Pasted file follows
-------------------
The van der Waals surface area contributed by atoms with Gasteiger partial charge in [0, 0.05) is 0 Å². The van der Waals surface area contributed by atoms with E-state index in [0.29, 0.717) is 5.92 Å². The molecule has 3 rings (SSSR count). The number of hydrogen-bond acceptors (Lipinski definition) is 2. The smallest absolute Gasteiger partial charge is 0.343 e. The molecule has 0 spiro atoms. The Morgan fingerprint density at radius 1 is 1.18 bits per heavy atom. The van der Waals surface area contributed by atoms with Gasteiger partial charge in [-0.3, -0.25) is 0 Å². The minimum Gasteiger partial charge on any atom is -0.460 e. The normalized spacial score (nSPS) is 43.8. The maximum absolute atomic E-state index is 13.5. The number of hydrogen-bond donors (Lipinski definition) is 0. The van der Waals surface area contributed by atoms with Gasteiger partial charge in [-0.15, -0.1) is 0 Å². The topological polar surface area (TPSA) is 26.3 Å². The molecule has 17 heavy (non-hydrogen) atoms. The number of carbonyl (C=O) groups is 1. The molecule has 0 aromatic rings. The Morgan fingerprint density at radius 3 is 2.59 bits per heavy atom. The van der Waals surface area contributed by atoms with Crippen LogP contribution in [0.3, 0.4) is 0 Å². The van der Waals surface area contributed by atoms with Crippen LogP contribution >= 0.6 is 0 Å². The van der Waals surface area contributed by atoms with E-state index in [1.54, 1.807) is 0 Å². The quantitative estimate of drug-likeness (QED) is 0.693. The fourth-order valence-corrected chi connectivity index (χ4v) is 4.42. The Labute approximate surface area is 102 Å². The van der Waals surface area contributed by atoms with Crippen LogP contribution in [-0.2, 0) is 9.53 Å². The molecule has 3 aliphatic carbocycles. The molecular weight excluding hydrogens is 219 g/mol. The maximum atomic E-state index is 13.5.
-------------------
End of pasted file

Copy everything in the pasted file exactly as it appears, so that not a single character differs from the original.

The van der Waals surface area contributed by atoms with Gasteiger partial charge in [0, 0.05) is 0 Å². The van der Waals surface area contributed by atoms with E-state index in [0.29, 0.717) is 5.92 Å². The molecule has 3 rings (SSSR count). The number of hydrogen-bond acceptors (Lipinski definition) is 2. The smallest absolute Gasteiger partial charge is 0.343 e. The molecule has 0 spiro atoms. The Morgan fingerprint density at radius 1 is 1.18 bits per heavy atom. The van der Waals surface area contributed by atoms with Gasteiger partial charge in [-0.3, -0.25) is 0 Å². The minimum Gasteiger partial charge on any atom is -0.460 e. The normalized spacial score (nSPS) is 43.8. The maximum absolute atomic E-state index is 13.5. The number of hydrogen-bond donors (Lipinski definition) is 0. The van der Waals surface area contributed by atoms with Gasteiger partial charge in [-0.15, -0.1) is 0 Å². The topological polar surface area (TPSA) is 26.3 Å². The molecule has 17 heavy (non-hydrogen) atoms. The number of carbonyl (C=O) groups is 1. The molecule has 0 aromatic rings. The Morgan fingerprint density at radius 3 is 2.59 bits per heavy atom. The van der Waals surface area contributed by atoms with Crippen LogP contribution in [0.3, 0.4) is 0 Å². The van der Waals surface area contributed by atoms with Crippen LogP contribution >= 0.6 is 0 Å². The van der Waals surface area contributed by atoms with E-state index in [1.54, 1.807) is 0 Å². The quantitative estimate of drug-likeness (QED) is 0.693. The fourth-order valence-corrected chi connectivity index (χ4v) is 4.42. The Labute approximate surface area is 102 Å². The van der Waals surface area contributed by atoms with Crippen LogP contribution in [-0.2, 0) is 9.53 Å². The molecule has 3 aliphatic carbocycles. The molecular weight excluding hydrogens is 219 g/mol. The maximum atomic E-state index is 13.5.